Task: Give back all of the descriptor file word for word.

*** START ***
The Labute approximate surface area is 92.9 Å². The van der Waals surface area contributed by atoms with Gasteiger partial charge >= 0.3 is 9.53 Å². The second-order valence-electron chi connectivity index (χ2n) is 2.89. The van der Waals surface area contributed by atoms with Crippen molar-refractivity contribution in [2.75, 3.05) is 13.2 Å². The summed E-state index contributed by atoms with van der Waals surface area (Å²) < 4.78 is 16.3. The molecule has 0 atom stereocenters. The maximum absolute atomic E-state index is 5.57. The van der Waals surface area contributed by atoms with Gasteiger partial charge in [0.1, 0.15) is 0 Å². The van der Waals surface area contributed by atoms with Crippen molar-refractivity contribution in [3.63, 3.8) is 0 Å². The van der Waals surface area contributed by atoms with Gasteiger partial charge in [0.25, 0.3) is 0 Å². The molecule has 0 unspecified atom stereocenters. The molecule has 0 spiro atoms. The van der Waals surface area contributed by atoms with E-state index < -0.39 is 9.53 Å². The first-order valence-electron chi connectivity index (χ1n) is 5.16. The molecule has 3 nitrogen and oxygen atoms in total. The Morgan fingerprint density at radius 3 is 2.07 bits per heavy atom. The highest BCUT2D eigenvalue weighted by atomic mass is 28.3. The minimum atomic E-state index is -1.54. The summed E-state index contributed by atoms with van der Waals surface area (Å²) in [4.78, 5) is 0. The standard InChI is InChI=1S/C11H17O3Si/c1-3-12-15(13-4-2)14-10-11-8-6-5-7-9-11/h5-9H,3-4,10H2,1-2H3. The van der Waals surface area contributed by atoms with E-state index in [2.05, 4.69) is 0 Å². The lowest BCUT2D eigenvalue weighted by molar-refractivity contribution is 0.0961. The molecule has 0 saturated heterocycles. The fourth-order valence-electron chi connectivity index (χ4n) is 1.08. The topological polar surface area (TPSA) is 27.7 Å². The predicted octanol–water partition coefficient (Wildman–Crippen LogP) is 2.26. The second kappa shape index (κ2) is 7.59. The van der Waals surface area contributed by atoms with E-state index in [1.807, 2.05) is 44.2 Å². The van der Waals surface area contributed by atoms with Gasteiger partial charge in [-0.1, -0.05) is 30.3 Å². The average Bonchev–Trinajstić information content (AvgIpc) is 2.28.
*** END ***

The Labute approximate surface area is 92.9 Å². The van der Waals surface area contributed by atoms with Gasteiger partial charge >= 0.3 is 9.53 Å². The second-order valence-electron chi connectivity index (χ2n) is 2.89. The van der Waals surface area contributed by atoms with Crippen molar-refractivity contribution in [2.75, 3.05) is 13.2 Å². The summed E-state index contributed by atoms with van der Waals surface area (Å²) < 4.78 is 16.3. The molecule has 0 atom stereocenters. The maximum absolute atomic E-state index is 5.57. The van der Waals surface area contributed by atoms with Gasteiger partial charge in [0.1, 0.15) is 0 Å². The van der Waals surface area contributed by atoms with Crippen molar-refractivity contribution in [3.63, 3.8) is 0 Å². The van der Waals surface area contributed by atoms with Gasteiger partial charge in [0.25, 0.3) is 0 Å². The molecule has 0 unspecified atom stereocenters. The molecule has 0 spiro atoms. The van der Waals surface area contributed by atoms with E-state index < -0.39 is 9.53 Å². The first-order valence-electron chi connectivity index (χ1n) is 5.16. The molecule has 3 nitrogen and oxygen atoms in total. The Morgan fingerprint density at radius 3 is 2.07 bits per heavy atom. The highest BCUT2D eigenvalue weighted by atomic mass is 28.3. The minimum atomic E-state index is -1.54. The summed E-state index contributed by atoms with van der Waals surface area (Å²) in [4.78, 5) is 0. The standard InChI is InChI=1S/C11H17O3Si/c1-3-12-15(13-4-2)14-10-11-8-6-5-7-9-11/h5-9H,3-4,10H2,1-2H3. The van der Waals surface area contributed by atoms with E-state index in [2.05, 4.69) is 0 Å². The lowest BCUT2D eigenvalue weighted by molar-refractivity contribution is 0.0961. The molecule has 0 saturated heterocycles. The fourth-order valence-electron chi connectivity index (χ4n) is 1.08. The topological polar surface area (TPSA) is 27.7 Å². The predicted octanol–water partition coefficient (Wildman–Crippen LogP) is 2.26. The second kappa shape index (κ2) is 7.59. The van der Waals surface area contributed by atoms with E-state index in [1.807, 2.05) is 44.2 Å². The van der Waals surface area contributed by atoms with Gasteiger partial charge in [-0.1, -0.05) is 30.3 Å². The average Bonchev–Trinajstić information content (AvgIpc) is 2.28.